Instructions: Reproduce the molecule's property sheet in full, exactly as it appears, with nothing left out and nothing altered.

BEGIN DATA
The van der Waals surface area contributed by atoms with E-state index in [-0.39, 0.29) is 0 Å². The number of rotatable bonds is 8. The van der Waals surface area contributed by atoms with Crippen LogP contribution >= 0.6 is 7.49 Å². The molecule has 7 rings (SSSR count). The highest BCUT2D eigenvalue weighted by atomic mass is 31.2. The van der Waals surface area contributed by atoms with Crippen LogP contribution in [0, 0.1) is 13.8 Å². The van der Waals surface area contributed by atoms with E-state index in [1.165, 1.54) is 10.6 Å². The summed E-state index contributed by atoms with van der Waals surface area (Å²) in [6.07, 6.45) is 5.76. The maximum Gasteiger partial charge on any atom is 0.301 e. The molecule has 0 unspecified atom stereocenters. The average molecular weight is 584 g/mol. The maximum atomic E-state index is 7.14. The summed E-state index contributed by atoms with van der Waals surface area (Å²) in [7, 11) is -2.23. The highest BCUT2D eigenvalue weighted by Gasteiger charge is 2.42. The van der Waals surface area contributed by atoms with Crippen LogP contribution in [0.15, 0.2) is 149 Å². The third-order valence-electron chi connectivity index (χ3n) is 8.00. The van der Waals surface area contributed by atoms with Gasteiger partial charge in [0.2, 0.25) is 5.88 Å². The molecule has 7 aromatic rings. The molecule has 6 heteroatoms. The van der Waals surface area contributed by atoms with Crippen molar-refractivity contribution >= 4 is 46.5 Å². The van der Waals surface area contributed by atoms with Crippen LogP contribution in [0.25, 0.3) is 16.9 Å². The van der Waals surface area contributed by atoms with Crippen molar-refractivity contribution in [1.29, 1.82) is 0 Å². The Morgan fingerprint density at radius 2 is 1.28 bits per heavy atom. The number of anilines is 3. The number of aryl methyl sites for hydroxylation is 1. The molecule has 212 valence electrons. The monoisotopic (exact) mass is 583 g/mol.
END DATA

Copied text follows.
The van der Waals surface area contributed by atoms with E-state index in [-0.39, 0.29) is 0 Å². The number of rotatable bonds is 8. The van der Waals surface area contributed by atoms with Crippen LogP contribution >= 0.6 is 7.49 Å². The molecule has 7 rings (SSSR count). The highest BCUT2D eigenvalue weighted by atomic mass is 31.2. The van der Waals surface area contributed by atoms with Crippen LogP contribution in [0, 0.1) is 13.8 Å². The van der Waals surface area contributed by atoms with E-state index in [1.165, 1.54) is 10.6 Å². The summed E-state index contributed by atoms with van der Waals surface area (Å²) in [6.07, 6.45) is 5.76. The maximum Gasteiger partial charge on any atom is 0.301 e. The molecule has 0 unspecified atom stereocenters. The average molecular weight is 584 g/mol. The maximum atomic E-state index is 7.14. The summed E-state index contributed by atoms with van der Waals surface area (Å²) in [7, 11) is -2.23. The highest BCUT2D eigenvalue weighted by Gasteiger charge is 2.42. The van der Waals surface area contributed by atoms with Crippen LogP contribution in [0.15, 0.2) is 149 Å². The third-order valence-electron chi connectivity index (χ3n) is 8.00. The van der Waals surface area contributed by atoms with Gasteiger partial charge in [0.2, 0.25) is 5.88 Å². The molecule has 7 aromatic rings. The molecule has 6 heteroatoms. The van der Waals surface area contributed by atoms with Crippen molar-refractivity contribution >= 4 is 46.5 Å². The van der Waals surface area contributed by atoms with Crippen LogP contribution in [0.25, 0.3) is 16.9 Å². The van der Waals surface area contributed by atoms with Crippen molar-refractivity contribution in [1.29, 1.82) is 0 Å². The Morgan fingerprint density at radius 2 is 1.28 bits per heavy atom. The number of anilines is 3. The number of aryl methyl sites for hydroxylation is 1. The molecule has 212 valence electrons. The monoisotopic (exact) mass is 583 g/mol.